Electronic transfers in humanitarian response: Good news, bad news and how-to
Digitizing the delivery of humanitarian aid has so much appeal. By taking cash out of the equation, electronic transfers (often called e-transfers or e-payments) promise a faster, more secure and more transparent (so less corruptible) means of getting help to those who need it, even in the most hard to reach places.
And there is an added benefit: delivering electronic transfers through a financial institution or mobile money provider can open up opportunities for financial inclusion of vulnerable population while simultaneously boosting local markets through transacting at agents, spending at merchants, and so on. In the end, everyone wins.
At least that is the theory. In reality, shifting to electronic means of cash transfer delivery can be challenging, particularly for humanitarian assistance in developing countries. Payments infrastructure may be too weak; suitable (or affordable) payment service provider partners may be hard to find; systems and products confusing or not compatible with the needs or capabilities of the affected population. To begin to address these problems the Better Than Cash Alliance, with input from many partners, started developing toolkits for different sets of stakeholders – including development partners making humanitarian payments – on understanding and strategizing the shift from cash to electronic payments.
On November 20th, Mercy Corps hosted an event in Washington DC to take stock of what the NGO and donor community has learned recently about the opportunities of and challenges to using e-transfers in humanitarian operations. Convening NetHope, USAID, the International Rescue Committee (IRC) and the Better than Cash Alliance to discuss their latest work (along with that of Mercy Corps), the event aimed to explore what else the field could (or should) be doing collectively to capitalize on new opportunities and solve the most pressing challenges. In essence: what will it take to get us closer that theory of change?
Both Mercy Corps and the IRC share insights from their latest e-transfer deployments. The IRC’s ATM card-based payments experiment with refugees in Lebanon offered positive news: recipients preferred the e-payments over in-kind payments. The study showed that the payments had a positive impact on education, household relationships and the local economy compared to their control group. Mercy Corps, on the other hand, shared a more cautionary tale. In their experiment comparing cash, electronic vouchers and mobile money payments to the poor in the DRC, they were surprised to find that electronic methods did not offer the efficiencies they had expected:
When measured by cost per transfer, electronic vouchers proved the most expensive way to deliver aid, mobile money was the next most expensive, and cash was the least expensive. In terms of expediency, mobile money [was the] slowest method to get cash into people’s hands.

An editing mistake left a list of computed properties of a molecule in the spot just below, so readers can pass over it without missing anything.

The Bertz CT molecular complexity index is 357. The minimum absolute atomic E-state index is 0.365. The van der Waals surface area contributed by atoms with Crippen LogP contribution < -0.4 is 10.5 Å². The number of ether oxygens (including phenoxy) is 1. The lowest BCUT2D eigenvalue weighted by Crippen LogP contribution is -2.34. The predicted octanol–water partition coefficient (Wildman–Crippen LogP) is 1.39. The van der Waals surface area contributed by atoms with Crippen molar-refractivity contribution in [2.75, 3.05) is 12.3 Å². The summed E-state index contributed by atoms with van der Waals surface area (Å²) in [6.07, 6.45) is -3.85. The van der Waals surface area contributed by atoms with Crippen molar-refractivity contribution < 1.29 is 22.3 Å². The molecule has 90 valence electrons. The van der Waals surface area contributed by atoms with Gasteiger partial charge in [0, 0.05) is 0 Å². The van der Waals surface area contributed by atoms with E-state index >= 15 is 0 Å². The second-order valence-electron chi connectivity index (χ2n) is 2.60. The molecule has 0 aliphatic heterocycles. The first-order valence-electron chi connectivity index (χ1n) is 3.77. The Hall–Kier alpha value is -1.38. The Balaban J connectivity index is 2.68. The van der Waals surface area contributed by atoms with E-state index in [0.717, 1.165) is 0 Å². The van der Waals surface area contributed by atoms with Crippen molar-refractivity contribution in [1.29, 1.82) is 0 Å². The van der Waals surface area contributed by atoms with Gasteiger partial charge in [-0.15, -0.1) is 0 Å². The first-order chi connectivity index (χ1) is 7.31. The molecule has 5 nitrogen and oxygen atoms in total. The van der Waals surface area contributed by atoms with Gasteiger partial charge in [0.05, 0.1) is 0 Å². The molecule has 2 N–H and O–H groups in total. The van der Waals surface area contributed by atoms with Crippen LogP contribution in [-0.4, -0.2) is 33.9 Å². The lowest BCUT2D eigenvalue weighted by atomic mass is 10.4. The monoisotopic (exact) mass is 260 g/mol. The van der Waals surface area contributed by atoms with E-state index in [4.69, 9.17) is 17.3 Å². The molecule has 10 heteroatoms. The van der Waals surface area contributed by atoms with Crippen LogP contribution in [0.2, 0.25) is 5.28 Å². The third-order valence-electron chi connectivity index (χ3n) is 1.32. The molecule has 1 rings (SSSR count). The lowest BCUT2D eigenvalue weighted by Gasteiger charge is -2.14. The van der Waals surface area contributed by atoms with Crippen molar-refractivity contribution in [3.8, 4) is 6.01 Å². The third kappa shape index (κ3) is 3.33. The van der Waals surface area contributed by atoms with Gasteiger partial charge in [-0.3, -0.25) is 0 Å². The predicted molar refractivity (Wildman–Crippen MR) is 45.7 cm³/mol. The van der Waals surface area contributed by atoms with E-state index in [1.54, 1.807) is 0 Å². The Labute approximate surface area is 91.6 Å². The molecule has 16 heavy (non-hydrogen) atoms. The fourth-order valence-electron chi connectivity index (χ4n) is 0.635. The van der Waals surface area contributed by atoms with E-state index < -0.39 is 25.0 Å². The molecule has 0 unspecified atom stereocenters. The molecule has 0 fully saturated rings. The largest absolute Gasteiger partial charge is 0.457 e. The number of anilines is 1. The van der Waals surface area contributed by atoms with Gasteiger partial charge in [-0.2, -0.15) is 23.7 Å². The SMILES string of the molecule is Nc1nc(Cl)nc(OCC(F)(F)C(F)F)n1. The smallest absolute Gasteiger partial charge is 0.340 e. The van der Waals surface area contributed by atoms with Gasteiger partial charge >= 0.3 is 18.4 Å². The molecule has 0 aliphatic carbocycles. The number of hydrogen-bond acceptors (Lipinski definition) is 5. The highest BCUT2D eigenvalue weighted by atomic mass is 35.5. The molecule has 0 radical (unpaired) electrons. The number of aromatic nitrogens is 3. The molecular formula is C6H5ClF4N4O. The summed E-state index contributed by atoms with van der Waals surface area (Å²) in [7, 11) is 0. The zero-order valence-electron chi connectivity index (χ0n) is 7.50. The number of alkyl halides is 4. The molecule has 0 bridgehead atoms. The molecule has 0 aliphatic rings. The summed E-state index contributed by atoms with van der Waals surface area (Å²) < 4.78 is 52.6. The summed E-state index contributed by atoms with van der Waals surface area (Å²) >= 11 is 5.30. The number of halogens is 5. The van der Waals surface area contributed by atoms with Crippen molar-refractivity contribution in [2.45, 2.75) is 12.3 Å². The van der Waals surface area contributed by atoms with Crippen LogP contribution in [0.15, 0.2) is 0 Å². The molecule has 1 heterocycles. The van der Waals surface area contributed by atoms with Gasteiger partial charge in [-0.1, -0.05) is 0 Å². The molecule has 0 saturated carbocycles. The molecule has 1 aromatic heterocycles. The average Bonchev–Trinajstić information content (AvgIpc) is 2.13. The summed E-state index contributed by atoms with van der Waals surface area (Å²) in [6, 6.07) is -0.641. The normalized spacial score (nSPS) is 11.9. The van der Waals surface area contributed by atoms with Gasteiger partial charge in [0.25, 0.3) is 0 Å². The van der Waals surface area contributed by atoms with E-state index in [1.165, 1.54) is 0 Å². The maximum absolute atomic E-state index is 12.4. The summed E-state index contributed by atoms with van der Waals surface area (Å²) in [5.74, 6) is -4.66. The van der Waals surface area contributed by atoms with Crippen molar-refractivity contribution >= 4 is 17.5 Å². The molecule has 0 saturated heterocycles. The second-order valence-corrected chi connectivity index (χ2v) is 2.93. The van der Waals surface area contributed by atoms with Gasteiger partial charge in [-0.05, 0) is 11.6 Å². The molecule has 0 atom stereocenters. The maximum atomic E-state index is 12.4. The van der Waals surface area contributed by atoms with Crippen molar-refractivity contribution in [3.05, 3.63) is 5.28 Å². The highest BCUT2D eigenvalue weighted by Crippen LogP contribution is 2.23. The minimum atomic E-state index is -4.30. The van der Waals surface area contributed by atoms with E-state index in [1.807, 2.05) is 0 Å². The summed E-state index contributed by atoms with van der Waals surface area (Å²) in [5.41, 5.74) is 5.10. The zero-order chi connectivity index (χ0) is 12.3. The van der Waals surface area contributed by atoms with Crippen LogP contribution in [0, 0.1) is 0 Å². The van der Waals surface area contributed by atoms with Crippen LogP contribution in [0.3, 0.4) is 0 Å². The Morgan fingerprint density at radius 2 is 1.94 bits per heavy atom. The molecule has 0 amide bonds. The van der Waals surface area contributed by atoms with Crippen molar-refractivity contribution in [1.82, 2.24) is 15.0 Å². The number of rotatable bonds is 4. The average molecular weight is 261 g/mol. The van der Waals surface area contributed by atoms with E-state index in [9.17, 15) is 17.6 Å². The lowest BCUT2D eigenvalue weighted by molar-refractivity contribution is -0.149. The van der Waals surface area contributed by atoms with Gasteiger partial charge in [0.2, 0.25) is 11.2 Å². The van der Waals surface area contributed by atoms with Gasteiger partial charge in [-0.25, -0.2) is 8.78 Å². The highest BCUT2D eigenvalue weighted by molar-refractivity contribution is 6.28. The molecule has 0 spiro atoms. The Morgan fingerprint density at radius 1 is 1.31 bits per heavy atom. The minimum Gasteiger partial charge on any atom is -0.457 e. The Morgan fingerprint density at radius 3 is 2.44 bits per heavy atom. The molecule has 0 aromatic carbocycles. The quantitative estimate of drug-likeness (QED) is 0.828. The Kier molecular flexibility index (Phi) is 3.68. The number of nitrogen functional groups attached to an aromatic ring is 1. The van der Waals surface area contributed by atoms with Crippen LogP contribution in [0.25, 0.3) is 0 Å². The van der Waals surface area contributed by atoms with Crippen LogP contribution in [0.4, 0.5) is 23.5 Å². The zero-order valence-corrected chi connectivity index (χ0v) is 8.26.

Even with potential roadblocks and course corrections, electronic transfers are currently so appealing that donors and development partners continue to eagerly search for ways to incorporate them effectively into programs and operations. Indeed, USAID, for example, has begun to require this for its implementing partners. Yet, clearly “how to get this right” is a big, and as of yet, unanswered question.
Fortunately, new tools may offer sorely needed guidance that could put development partners eager to shift from cash to electronic payments on the right path. At the November 20th event, Nethope presented its E-Payments Toolkit (created with USAID), which offers a superb quick guide to critical steps for assessing why and how to use e-payments.
Finally, I had the opportunity to publicly share, for the first time, the beta-version of the Better Than Cash Alliance electronic payments toolkit for development partners. The beta-toolkit is the initial stage of an upcoming, interactive online tool that aims to help development partners 1) understand the bigger picture of digitizing their payment streams, 2) prioritize where to start the digitization process in your organization and 3) work through recommended payment options that suit their context, needs, and priorities. The toolkit, along with similar versions tailored to businesses and governments, will be previewed in a series of webinars hosted by the Alliance during the week of February 23rd (stay tuned to the Better Than Cash Alliance blog for details).
To be sure, we are still in the early days of leveraging electronic payments for humanitarian response there is still much we need to try, do and learn in order to “get this right.” As Lily Frey of Mercy Corps commented:
“my main takeaway is that there are good new tools available and forthcoming for the if and the why of e-transfers, but there’s additional need to discuss the how.”
Hopefully, by providing tailored guidance and relevant insights, the new Better Than Cash Alliance development partner toolkit, along with the inspiring (whether encouraging or humbling) work of others, will contribute to pointing NGOs and donors in the right direction.
Jamie M. Zimmerman is a Senior Associate at Bankable Frontier Associates and lead developer of the Better Than Cash Alliance beta Development Partner Toolkit.
IMAGE SOURCE: Better than Cash Alliance